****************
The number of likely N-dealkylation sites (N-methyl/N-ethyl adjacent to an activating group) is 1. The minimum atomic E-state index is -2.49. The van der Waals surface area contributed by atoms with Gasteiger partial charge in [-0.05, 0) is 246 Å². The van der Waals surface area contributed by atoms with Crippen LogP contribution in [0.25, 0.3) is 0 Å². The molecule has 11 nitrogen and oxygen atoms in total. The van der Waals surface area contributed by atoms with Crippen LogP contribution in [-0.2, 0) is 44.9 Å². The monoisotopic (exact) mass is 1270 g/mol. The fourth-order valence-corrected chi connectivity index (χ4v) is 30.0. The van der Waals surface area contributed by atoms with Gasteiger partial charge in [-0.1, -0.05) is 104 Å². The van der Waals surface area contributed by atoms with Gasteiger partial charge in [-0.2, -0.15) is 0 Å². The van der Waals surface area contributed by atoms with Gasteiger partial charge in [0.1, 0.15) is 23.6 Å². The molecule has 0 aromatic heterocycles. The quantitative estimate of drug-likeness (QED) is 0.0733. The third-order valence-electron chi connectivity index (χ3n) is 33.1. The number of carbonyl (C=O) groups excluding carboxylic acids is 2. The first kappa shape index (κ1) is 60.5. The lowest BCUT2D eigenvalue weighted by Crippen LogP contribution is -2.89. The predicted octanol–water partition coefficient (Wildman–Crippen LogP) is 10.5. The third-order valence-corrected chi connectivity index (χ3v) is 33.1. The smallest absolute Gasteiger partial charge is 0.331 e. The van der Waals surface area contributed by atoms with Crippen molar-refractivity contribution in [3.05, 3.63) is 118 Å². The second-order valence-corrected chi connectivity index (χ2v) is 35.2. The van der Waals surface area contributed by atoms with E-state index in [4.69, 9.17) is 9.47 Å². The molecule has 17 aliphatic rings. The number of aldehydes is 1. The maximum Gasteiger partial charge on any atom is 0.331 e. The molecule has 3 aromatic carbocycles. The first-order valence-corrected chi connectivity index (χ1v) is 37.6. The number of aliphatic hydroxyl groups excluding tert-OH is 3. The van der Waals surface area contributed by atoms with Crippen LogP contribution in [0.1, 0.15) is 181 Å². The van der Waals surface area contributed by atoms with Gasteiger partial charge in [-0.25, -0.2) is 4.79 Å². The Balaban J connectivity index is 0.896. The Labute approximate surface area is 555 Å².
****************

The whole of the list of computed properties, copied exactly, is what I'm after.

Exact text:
The number of likely N-dealkylation sites (N-methyl/N-ethyl adjacent to an activating group) is 1. The minimum atomic E-state index is -2.49. The van der Waals surface area contributed by atoms with Gasteiger partial charge in [-0.05, 0) is 246 Å². The van der Waals surface area contributed by atoms with Crippen LogP contribution in [0.25, 0.3) is 0 Å². The molecule has 11 nitrogen and oxygen atoms in total. The van der Waals surface area contributed by atoms with Crippen LogP contribution in [-0.2, 0) is 44.9 Å². The monoisotopic (exact) mass is 1270 g/mol. The fourth-order valence-corrected chi connectivity index (χ4v) is 30.0. The van der Waals surface area contributed by atoms with Gasteiger partial charge in [-0.1, -0.05) is 104 Å². The van der Waals surface area contributed by atoms with Gasteiger partial charge in [-0.2, -0.15) is 0 Å². The van der Waals surface area contributed by atoms with Gasteiger partial charge in [0.1, 0.15) is 23.6 Å². The molecule has 0 aromatic heterocycles. The quantitative estimate of drug-likeness (QED) is 0.0733. The third-order valence-electron chi connectivity index (χ3n) is 33.1. The number of carbonyl (C=O) groups excluding carboxylic acids is 2. The first kappa shape index (κ1) is 60.5. The lowest BCUT2D eigenvalue weighted by Crippen LogP contribution is -2.89. The predicted octanol–water partition coefficient (Wildman–Crippen LogP) is 10.5. The third-order valence-corrected chi connectivity index (χ3v) is 33.1. The smallest absolute Gasteiger partial charge is 0.331 e. The van der Waals surface area contributed by atoms with Crippen molar-refractivity contribution in [3.05, 3.63) is 118 Å². The second-order valence-corrected chi connectivity index (χ2v) is 35.2. The van der Waals surface area contributed by atoms with E-state index in [4.69, 9.17) is 9.47 Å². The molecule has 17 aliphatic rings. The number of aldehydes is 1. The maximum Gasteiger partial charge on any atom is 0.331 e. The molecule has 3 aromatic carbocycles. The first-order valence-corrected chi connectivity index (χ1v) is 37.6. The number of aliphatic hydroxyl groups excluding tert-OH is 3. The van der Waals surface area contributed by atoms with Crippen LogP contribution in [0.1, 0.15) is 181 Å². The van der Waals surface area contributed by atoms with Gasteiger partial charge in [-0.25, -0.2) is 4.79 Å². The Balaban J connectivity index is 0.896. The Labute approximate surface area is 555 Å².